Information of Interest

Biblio Files is our new blog written by TKA Librarian, Laurel Durham.  Our purpose is to Inspire, Educate, and Entertain as she shares insights from her experiences as a wife, mother, and educator, to name a few.

Our Common Situation

We are now four weeks into this distance learning thing and I think we can all agree it is not easy.  When it all started, I will confess, I had a lot of anxiety. Only, it was about everything BUT schooling my own children.  I was homeschooled for most of elementary school. My parents are both teachers. I work in education. If there was anything I was going to rock, it was going to be “school”.  We would get up on time every day. We would do crafts and read and do all the enrichment activities (and then some)! I had this idyllic picture of the girls working away on their school work while I did all the virtual-super-librarian things beside them.  The school part, of all this, was going to be just fine!

Four-Week-In-Me laughs and laughs at Past-Me’s naivete!  I mean, I was homeschooled, my parents are both teachers, I work in education!  What in the world was I thinking?!  I totally knew better! Just…what?!

What Can We Do?

So (insert sarcastic voice here), in the interest of sharing my vast knowledge from this four week experience, I have a list of things I think will be super helpful for all of us as we soldier on to May!  See, it’s really important to set up procedures and guidelines in your “classroom”. This helps you build the right culture so you can optimize your students’ learning. Teachers know this. We spend the first part of the school year doing this.  Here is what I have learned to require of my students, so far.


  1. Students must wear pants at all times.  Especially during Zoom meetings. Even if they are wearing a super long nightgown.
  2. The instructor may not be asked math questions before she has consumed at least two cups of coffee.  Otherwise, students run the risk of being told 11+7=19.
  3. Focus is important.  If we are doing math, we do not need to talk about why gerbils are underrated.  Or argue about whether cats or dogs are better. Or read the copyright of our math paper and spend time wondering who Nancy Larson is.
  4. Zoom meetings are important.  We will set alarms on every device because days and times all run together and it is too easy to look at the clock and realize we’re forty minutes late because we still had twenty minutes to go five seconds ago!?!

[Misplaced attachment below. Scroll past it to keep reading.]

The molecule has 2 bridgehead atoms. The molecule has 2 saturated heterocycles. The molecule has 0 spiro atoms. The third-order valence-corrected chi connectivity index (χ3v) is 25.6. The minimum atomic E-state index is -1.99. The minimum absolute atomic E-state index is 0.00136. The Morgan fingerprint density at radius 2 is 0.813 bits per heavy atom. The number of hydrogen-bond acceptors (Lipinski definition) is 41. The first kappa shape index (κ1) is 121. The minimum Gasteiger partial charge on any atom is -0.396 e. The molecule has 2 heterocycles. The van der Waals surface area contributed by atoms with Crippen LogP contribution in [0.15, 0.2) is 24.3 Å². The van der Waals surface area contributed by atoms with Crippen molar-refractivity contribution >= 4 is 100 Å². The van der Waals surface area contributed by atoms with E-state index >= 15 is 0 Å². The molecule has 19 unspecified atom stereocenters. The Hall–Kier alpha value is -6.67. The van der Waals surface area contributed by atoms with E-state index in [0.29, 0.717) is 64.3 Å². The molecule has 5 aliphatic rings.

5. “The floor is not a trash can.  When has that ever been okay?!”
  6. “Wait, do you write like that for your teacher?  I can’t even read that. Is it an e or a c?!”
  7. “Oh my goodness, I just need to get something done!  Go outside, seriously, we’ll finish this later! I completely love you, I just need some space right now!”

Some Final Thoughts

In all seriousness, whatever your situation looks like, this is hard because it’s hard.  We love our kids. We are intelligent people. There is nothing wrong with us because we are having trouble.  In my house, we’re calling this Crisis Learning because we are all in varying degrees of crisis and we are all learning.  Me, too. I’m learning to let go and give grace to my children and myself. I’m learning that what worked one day may not work the next because our feelings are so fluid and ever-changing right now.  I’m learning it is possible to grieve and be thankful at the same time. I’m learning that we are so small and God is so big. I’m learning how important creativity is and how all those things that I put on a back burner because they seem so impractical (things like painting and gardening and crafting and reading) are the things that are making it easier for me to breathe right now.  I’m learning that essential and non-essential look a lot different than I thought (in my own life and in the world). I’m learning to slow down and try to listen to the “still small voice,” (1 Kings 19:12). I’m learning that learning isn’t mastery and it’s all still very much a process.

We are not perfect.  We will not come through this and be perfect.  When we go back to “normal” (whatever that looks like) we will still struggle and fail and get impatient and forget and be utterly blind sometimes.  Maybe some days we’ll be less, though, because of our experience. Maybe we’ll be less impatient. Less blind. Less forgetful. And maybe, some days…some moments, we’ll be more.  More grateful. More creative. More peaceful. More empathetic. More gracious. Maybe we’ll “abide” more, like Jesus talked about in John 15. Maybe we’ll be more…holy (2 Timothy 1:9).


Be well,

Mrs. Durham